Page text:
A Bangladeshi labourer was buried chest deep in a trench for five hours as rescuers worked to free him from the rubble.
Trapped, scared, rescued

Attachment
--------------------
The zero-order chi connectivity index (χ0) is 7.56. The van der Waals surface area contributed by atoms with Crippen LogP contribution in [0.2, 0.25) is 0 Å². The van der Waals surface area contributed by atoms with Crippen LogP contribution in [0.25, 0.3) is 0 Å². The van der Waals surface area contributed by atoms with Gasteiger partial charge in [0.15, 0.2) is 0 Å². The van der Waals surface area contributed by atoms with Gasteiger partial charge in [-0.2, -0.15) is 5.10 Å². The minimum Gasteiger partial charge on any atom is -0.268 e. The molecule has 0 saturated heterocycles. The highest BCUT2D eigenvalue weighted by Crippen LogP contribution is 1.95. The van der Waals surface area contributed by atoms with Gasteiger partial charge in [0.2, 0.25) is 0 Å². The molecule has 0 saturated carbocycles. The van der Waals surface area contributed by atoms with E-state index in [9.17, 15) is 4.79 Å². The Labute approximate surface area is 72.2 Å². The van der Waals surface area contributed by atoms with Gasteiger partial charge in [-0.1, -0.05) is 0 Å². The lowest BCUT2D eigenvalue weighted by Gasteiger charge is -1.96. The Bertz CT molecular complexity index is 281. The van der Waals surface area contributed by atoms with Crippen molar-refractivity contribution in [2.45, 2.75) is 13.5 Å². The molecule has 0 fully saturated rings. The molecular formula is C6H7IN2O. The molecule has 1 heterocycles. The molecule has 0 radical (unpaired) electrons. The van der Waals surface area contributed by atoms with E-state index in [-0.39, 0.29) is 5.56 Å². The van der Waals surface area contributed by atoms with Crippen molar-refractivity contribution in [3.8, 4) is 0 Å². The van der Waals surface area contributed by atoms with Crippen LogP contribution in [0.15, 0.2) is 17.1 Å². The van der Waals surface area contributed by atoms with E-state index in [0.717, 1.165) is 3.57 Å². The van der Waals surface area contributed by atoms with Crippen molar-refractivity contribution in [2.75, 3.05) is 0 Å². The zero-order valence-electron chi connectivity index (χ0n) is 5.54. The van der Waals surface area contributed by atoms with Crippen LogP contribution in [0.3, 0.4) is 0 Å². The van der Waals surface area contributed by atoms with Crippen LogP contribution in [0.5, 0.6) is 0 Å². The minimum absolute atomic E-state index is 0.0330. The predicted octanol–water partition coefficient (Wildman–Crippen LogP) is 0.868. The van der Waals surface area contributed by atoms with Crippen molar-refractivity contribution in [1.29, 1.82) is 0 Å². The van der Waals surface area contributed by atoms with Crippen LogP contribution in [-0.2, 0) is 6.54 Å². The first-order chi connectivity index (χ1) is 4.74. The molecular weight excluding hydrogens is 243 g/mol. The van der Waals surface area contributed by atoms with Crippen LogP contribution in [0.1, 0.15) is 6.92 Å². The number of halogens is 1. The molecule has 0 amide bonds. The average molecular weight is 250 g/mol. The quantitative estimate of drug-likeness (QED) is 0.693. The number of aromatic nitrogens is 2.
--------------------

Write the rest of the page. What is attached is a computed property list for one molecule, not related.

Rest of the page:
ABU DHABI // No one knew his name. Not even his foreman or his co-workers. Not any of the 73 rescue workers, police or paramedics who were trying to pull him from the hole where he was buried chest-deep in rocks and rubble. It was his second day on the job, digging to lay pipes five metres below the ground in a dark alley of Khalidiyah just after sunset. He was one of three people who had been digging deeper and deeper since 9am in the summer heat on Monday. The men dug around pipes, manholes and large rocks. When they reached the five-metre mark, it was time to go home. At exactly 7pm, the foreman, Sheer Wahab, stood above the three men who were digging below and signalled for them to come out. Then something happened. "It felt like an earthquake," he said, remembering the shifting ground beneath his feet. He quickly jumped out of the way, screaming for the men to get out. Two of the men looked up and saw the ground caving in on them. They leapt out of the way and escaped, but the new worker could not get out in time. Rubble and rocks compressed by the large slabs of concrete above caved in and trapped the man against the edge of the trench. His colleagues kept their distance, afraid that the ground would cave in further. "We heard him screaming for help," Mr Wahab said. The police were called at 7.15pm by a man who was driving by and saw the group panicking. Within seven minutes, the Quick Intervention Response team of the Civil Defence arrived. One fire truck arrived, then another - four in total - along with a half-dozen police cars and two ambulances. "His name is not important right now, we just want to make sure he comes out alive and then we can ask him his name," First Lt Tariq al Ubaidli of the Civil Defence said as he put the police tape around the area. The once dark and quiet alley was now lit with a dozen floodlights that illuminated the trench from every angle. The red, blue and yellow emergency lights beckoned dozens of neighbours and bystanders to watch from behind the tape. The digger, who could hardly speak a word of English, could not see any of the efforts being set up to secure his release. With only his shoulders and head peering above the rubble five metres below the ground, he could hear only the sounds of fire trucks and ambulances as they rolled in. "This is a real challenge because we don't want more of the ground to cave in," Lt al Ubaidli told members of the team as they gathered around him. "Extend a ladder from one side to the other," he told the men as they stretched a metal ladder to sit over the trench. The temperature cooled, though not significantly. At 37°C it was still hot enough to make the digger prone to dehydration. Before the rescue effort began, Dr Najeb Attalah walked into the trench from the side and measured the man's heartbeat from his neck. The doctor cleaned sand from the man's face, gave him some water to drink and told him: "We will bring you out; just stay strong. More water?" The digger shook his head as the doctor poured water on him to cool him down. "He is conscious, but he is panicking. He needs to stay hydrated," Dr Attalah told the rescue team as he retrieved an intravenous solution from the ambulance. Carefully putting the needle in the digger's neck, Dr Attalah ordered the IV bag to be hung from the ladder above. The biggest risk was the large rock that seemed to be barely stable just inches from the man's face. Several of the Emirati rescuers secured the rock from the bottom using two heavy-duty ropes, which were extended to more than a dozen firemen. The rescuers lowered a hydraulic jack and a large piece of plywood into the trench, inches above the man's head. A team of Emirati, Turkish, Arabic, German and one Canadian started to dig at the man's side. "Pull. Pull," the men screamed from below as the hydraulic jack squeaked from the pressure of the rock. Firemen tugged at the rope to hold the rock in place. The rubble and rocks being dug out were placed in metal buckets and handed down a line of rescue workers to be dumped outside the trench. In energy-sapping humidity, the risk to the rescuers themselves was also great. Several paramedics suffered from dehydration, and water bottles were brought to the exhausted workers. One of the rescuers collapsed from fatigue as the evening wore on. After re-emerging to the surface, he said: "He was up to his chest when we started, but now he is down to his knees." At 11.46pm, nearly five hours after the man was trapped, the rescuers yelled what everyone was waiting for. "Get the stretcher," the voices cried from below ground, and paramedics then lowered the stretcher with a neck brace. As the rescuers pulled the digger out, he screamed and fell unconscious. More than a dozen rescuers carefully placed him on the stretcher and carried him out of the trench to thundering applause. Within 30 seconds, the nameless digger was inside an ambulance on his way to hospital. The heroes mingled, patting each other on the back. The floodlights went off and emergency lights faded. Still, no one knew who the digger was. Only yesterday did everyone find out Uzul Shaikh's name. The 28-year-old Bangladeshi labourer, who suffered a broken shoulder, was expected to remain at Sheikh Khalifa Medical City for a week. firstname.lastname@example.org